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Beer battered halibut fish and chips are a necessary part of human existence, and I am here to help you perfect this classic.
At some point, all of us have sat face-to-face with a pile of English fish and chips or fried clams. As this usually happens first when we are tiny tots, the experience can alter the course of our dietary existence: After that virginal fish fry, many of us we emerge either as committed fish lovers — or, like many Americans, committed fish haters.
Only about half of Americans eat seafood more than once or twice a year, and I suspect that a big reason for such a gulf between fish eaters and fish haters is what was on that first plate of beer battered fish and chips. Try to think back to your childhood now: Did your mom cook her own fried fish, or did she open a box and shake out a few frozen fish sticks?
I have vivid memories of both cases. My mom cooked her own fish. I have a crystalline image in my head of mom busily making fried flounder. It must have been the mid-1970s. She’s standing next to a pile of flounder fillets, each layer separated by paper towels sodden with oil. We’d eat these with lemon and lots of “tah-ta sauce.” Mom is from Massachusetts.
I also remember eating at some of my friends’ houses. That image is of pre-breaded fish sticks clunking out onto a foil-lined tray that somebody else’s mother popped into the oven, often a toaster oven. I remember these being dreadful.
But neither of these are halibut fish and chips, or really any beer battered fish. These, for most of us, are only eaten at restaurants. Here’s how to make them at home. Correctly.
English fish and chips may be that nation’s culinary gift to the rest of the world, although the English are experts at roasting large pieces of meat, too. Let’s start with the fish.
Best Fish for Fish and Chips
I’ve eaten beer battered fish and chips six ways to Sunday, but all the best share a few characteristics: They’re all firm, white, and lean — and of course skinless and boneless. My go-to here at home is halibut fish and chips.
Cod, haddock and pollock are classics in the East, as is halibut, rockfish or lingcod in the West. In Wisconsin and Minnesota, walleye and yellow perch are king. In the South, it’s all catfish until you get to the Gulf, where snapper and redfish take over. Hell, I’ve even used tilapia.
Dogfish and leopard shark are the perfect frying fish, and in fact are traditional with northern English fish and chips. The meat is white as snow, very lean, and firmer even than halibut. And, happily none of these fish are threatened, so you can eat them with a clean conscience.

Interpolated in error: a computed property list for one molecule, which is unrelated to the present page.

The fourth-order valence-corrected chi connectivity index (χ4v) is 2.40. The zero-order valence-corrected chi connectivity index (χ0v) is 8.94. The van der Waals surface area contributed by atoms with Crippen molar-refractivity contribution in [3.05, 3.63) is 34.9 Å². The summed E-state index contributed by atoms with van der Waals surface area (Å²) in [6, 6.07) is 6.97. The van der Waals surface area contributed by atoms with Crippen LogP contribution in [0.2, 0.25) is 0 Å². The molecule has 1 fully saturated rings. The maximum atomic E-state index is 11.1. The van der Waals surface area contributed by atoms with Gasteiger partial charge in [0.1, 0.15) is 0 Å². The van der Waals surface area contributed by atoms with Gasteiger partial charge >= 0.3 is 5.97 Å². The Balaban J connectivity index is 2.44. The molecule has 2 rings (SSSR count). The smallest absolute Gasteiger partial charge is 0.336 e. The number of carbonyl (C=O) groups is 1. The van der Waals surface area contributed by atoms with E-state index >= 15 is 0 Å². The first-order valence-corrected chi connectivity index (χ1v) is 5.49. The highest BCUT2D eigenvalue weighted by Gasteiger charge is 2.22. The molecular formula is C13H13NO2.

Bottom line: You want a reasonably thick, firm fish for the best beer battered fish and chips. Avoid soft textured fish like mackerel or bluefish, or really thin fish like flounder; they are best cooked a little differently.
Seafood? You bet. Beer battered shrimp and lobster is amazing. Obviously you can batter clams, as many do, and I suppose you could batter squid, too, although it’s usually just floured and fried.
Best Beer for Fish and Chips
Take a tip from the origin of the dish. Halibut fish and chips is best with English beer. A mild, malty beer is my absolute favorite. It is distinctive enough to get you noticed among beer battered fish aficionados, and won’t ruin your batter like an IPA. Never use IPAs for beer battered fish and chips. The bitterness will wreck the dish.
Other than that, the sky’s the limit, although my next favorites after the English ales are German (really American and Mexican) lagers. Avoid a really good pilsner since it too will be hoppy in its own way. Cheap American macro beers are great for beer batter.
And while they have their adherents, “weird” beers like sours or heavy Belgian beers or oddly flavored beers might end up as your favorite, but it won’t please a crowd.
Oh, and what’s with the beer anyway? Beer’s carbonation makes a lighter batter. This is another reason why you want to avoid sours or IPAs, which are not normally heavily carbonated. Lagers are typically the most carbonated beers you will normally buy.
You can absolutely go minimalist and use plain flour for halibut fish and chips. Many do. But you will get a better batter if you use self-rising flour, or just add a bit of baking powder to your regular flour.
Want to play? Play with the flour. Different flours will give you different results. Most, however, will be heavier than all-purpose flour. I rarely deviate from the ole’ AP flour.
You can add whatever seasonings you want to the flour, but I generally keep things very simple because any spices or whatever you add will be exposed to the raging hot oil and can burn and become bitter. Paprika is especially prone to this.
I don’t cook gluten-free on purpose, but here is a pretty legit gluten-free beer batter for fish if you can’t do flour. Not as good as the real thing, but hey, better than nothing!
Achieving The Crisp